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Wine,Wine Etiquette,Winery

What’s That 800 Pound Gorilla doing in the Tasting Room? Having a Bachelorette Party, That’s What.

Ask any tasting room attendant… “What’s your worst nightmare?” and s/he’ll tell you it’s a bachelorette party gone wild.

I just came across a blog written about one, and as I read it I had an “Aha!” moment.

My aha was this… A bachelorette party, complete with boas, in a tasting room is not a winery’s most precious moment.

After having worked in Belvedere, Robert Mondavi, and Kendall-Jackson’s tasting rooms, the thought of the ones I encountered just brings back memories that make me want to write a Wine Tasting 101 blog.

In the blog I read about a group of  women who had hit a few selected wineries, and they even dragged along a baby in this instance. (I’m also very much into children being part of a parents’ tasting experience, but come on!)

The story was not about the wine they’d tasted. Instead, it had image upon image of them having a blast (nothing wrong with having a blast). The only mention of wine, was when criticizing the tasting rooms’ staff members… Perhaps because they weren’t the best guests in the room? It’s really hard to remain easy going, when an 800 pound gorilla is in the room. You can disguise it in boas, Girls, but a gorilla is still a gorilla.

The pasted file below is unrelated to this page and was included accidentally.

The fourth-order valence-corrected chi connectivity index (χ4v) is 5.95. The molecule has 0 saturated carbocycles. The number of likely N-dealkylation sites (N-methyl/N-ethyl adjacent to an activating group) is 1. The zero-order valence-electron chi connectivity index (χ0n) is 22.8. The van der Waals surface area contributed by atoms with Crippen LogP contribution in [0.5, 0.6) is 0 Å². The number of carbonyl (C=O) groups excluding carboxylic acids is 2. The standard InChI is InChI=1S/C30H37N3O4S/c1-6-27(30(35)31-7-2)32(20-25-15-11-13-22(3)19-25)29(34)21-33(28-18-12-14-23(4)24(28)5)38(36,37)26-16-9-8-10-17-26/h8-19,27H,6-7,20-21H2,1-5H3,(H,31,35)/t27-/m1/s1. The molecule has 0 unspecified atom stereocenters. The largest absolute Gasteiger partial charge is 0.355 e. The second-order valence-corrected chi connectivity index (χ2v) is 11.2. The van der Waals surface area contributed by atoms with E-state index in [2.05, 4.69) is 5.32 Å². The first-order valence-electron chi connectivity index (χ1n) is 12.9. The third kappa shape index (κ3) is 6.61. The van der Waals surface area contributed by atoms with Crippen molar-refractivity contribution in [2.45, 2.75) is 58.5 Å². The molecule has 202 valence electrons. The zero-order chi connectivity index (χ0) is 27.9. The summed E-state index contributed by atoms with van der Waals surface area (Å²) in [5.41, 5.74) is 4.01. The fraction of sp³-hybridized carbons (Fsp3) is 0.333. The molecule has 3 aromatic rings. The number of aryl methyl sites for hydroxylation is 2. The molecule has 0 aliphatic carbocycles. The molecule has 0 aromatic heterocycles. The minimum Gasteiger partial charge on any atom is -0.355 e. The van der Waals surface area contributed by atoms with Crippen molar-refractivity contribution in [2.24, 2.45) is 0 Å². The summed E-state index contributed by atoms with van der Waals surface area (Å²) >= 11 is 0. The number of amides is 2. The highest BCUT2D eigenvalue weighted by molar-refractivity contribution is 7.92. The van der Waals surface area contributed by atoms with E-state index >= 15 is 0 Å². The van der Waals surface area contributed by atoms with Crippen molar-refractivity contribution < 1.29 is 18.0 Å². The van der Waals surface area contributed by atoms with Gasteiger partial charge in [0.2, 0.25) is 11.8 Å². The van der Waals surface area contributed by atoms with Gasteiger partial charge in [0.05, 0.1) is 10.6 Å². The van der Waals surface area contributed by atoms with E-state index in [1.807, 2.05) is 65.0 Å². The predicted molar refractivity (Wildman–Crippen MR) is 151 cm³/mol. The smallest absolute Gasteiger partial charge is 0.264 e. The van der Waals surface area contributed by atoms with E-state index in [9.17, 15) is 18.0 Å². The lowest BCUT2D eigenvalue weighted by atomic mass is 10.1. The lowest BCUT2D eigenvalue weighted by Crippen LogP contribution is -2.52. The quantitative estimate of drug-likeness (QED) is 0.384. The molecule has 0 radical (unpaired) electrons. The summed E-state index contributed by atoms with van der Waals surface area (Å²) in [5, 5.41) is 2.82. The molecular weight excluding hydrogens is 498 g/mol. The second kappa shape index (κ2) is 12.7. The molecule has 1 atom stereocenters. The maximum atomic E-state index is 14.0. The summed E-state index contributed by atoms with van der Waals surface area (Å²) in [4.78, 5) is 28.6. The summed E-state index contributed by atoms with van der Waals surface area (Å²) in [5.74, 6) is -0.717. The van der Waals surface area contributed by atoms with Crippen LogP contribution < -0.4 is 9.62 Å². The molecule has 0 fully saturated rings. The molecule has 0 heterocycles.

It reminded me of the times my kids were having too much fun inside, and I’d tell them to take it outside, before they’d break something in the house.

A tasting room, where wine is being poured to educate consumers, is not equipped for a Mardi Gras atmosphere. It’s not, given my past experiences with bachelorette parties, about wine education. It’s more about having a rip roaring good time, and doing it where the wine flows freely. Most of these parties don’t buy wine, either. They just rattle the cage, and move on.

If you’ve been good girls at this, bless your hearts. You’re the exception to the rule, and this blog’s not about you.